brides listening to wedding toasts at their wedding reception
by Thea Loo and Jeremiah Reyes

When should the wedding toasts happen?

Not only will you need to decide who speaks and in what order, but you’ll also have to choose when speeches will take place during your reception. If you’re working with a wedding planner, definitely get their advice.

Wedding speeches can occur before, during and/or after dinner. Some couples choose to do all the speeches at once and others prefer to break them up. There’s no one right way to organize this, but there are some factors to consider:

  • If you keep all the speeches together, your guests may grow tired of hearing speaker after speaker. But if you break them up, you may mess with the flow of the evening if guests are busy talking to one another.
  • If you do all of the speeches before dinner, your speakers won’t be drunk yet (hopefully!), your guests and speakers are free to enjoy dinner, and everyone can head straight to the dance floor afterwards. However, your guests may get really hungry waiting through speeches for dinner to start.
  • If you put all of the speeches after dinner, no one will be hungry, but you risk your speakers drinking too much during dinner and your guests getting bored because they have to sit for so long.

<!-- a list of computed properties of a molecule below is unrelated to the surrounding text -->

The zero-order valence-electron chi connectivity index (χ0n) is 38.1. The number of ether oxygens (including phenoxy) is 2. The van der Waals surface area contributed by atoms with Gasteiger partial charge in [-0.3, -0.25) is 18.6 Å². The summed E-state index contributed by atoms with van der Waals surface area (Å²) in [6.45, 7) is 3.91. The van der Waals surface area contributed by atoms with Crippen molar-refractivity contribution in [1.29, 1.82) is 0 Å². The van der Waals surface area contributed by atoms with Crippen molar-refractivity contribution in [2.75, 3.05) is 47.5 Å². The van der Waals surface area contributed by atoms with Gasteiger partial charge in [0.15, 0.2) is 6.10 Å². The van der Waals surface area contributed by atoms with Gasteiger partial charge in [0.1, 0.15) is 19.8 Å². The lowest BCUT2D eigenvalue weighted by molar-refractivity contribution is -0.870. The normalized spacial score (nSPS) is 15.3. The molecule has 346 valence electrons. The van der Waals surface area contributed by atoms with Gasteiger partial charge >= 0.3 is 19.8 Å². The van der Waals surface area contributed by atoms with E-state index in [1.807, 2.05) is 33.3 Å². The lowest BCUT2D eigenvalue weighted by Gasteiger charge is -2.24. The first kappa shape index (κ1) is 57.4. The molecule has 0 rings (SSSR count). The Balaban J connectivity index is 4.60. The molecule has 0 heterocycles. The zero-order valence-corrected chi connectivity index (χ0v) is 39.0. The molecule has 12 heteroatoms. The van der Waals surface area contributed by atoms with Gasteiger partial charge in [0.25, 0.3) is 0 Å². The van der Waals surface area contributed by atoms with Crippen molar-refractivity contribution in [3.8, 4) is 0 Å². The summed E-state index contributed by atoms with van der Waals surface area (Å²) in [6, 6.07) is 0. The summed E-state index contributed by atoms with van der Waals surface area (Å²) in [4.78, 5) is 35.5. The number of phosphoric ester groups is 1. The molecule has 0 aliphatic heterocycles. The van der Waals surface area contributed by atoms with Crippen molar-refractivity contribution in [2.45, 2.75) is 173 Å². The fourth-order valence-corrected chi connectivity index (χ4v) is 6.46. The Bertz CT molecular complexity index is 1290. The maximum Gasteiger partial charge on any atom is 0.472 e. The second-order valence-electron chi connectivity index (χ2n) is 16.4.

• If you do speeches during dinner, your speakers may not have a chance to eat and your guests may feel their dinner conversation is being constantly interrupted. But at least no one is sitting there bored!
wedding toast at hycroft manor with young hip & married vancouver wedding
by Mattie C Photography
bridesmaid speech, maid of honor speech, wedding toast
by John Bello Photography

How long should a wedding toast be?

The last thing you want is for all of your guests to fall asleep as a speaker drones on and on, losing the room and killing the energy. When it comes to wedding toasts, less is definitely more!

Speeches should be on the short side – no more than five minutes. Ensure you’re telling every speaker that they only have five minutes or else the whole night will get pushed back. Guests will be eagre to eat, drink or dance, so you don’t want speeches to run long.

Tip: It may be better to tell speakers their wedding toast should only be 3 minutes long, but allow for 5 minutes in your wedding day schedule. That way, you have built in buffer time for any speeches that run long. You’ll also want to account for extra time for applause, speakers getting to the mic, technical difficulties, etc.

3 things couples need to do when planning wedding toast speakers

Before we turn it over to the speech-givers, a few tips for the newlyweds-to-be when planning your wedding speeches:

  1. Decide on your chosen speakers early and give them lots of notice to accept the speaking position, write and practice their speech.
  2. Give your speakers clear instructions about how long their speech should be (apx 3-5 mins) and any topics that are off-limits.
  3. Let your speakers know when in the evening they will be speaking and have your wedding planner give them a 10 minute heads up so they are ready to go.
bride and groom giving a wedding speech at hycroft manor, vancouver wedding with young hip & married
by Mattie C Photography
raise your glass for a wedding toast
by Tomasz Wagner

10 toast ideas for wedding speeches that won’t suck!

Couples, feel free to send the below list to all of your wedding speakers.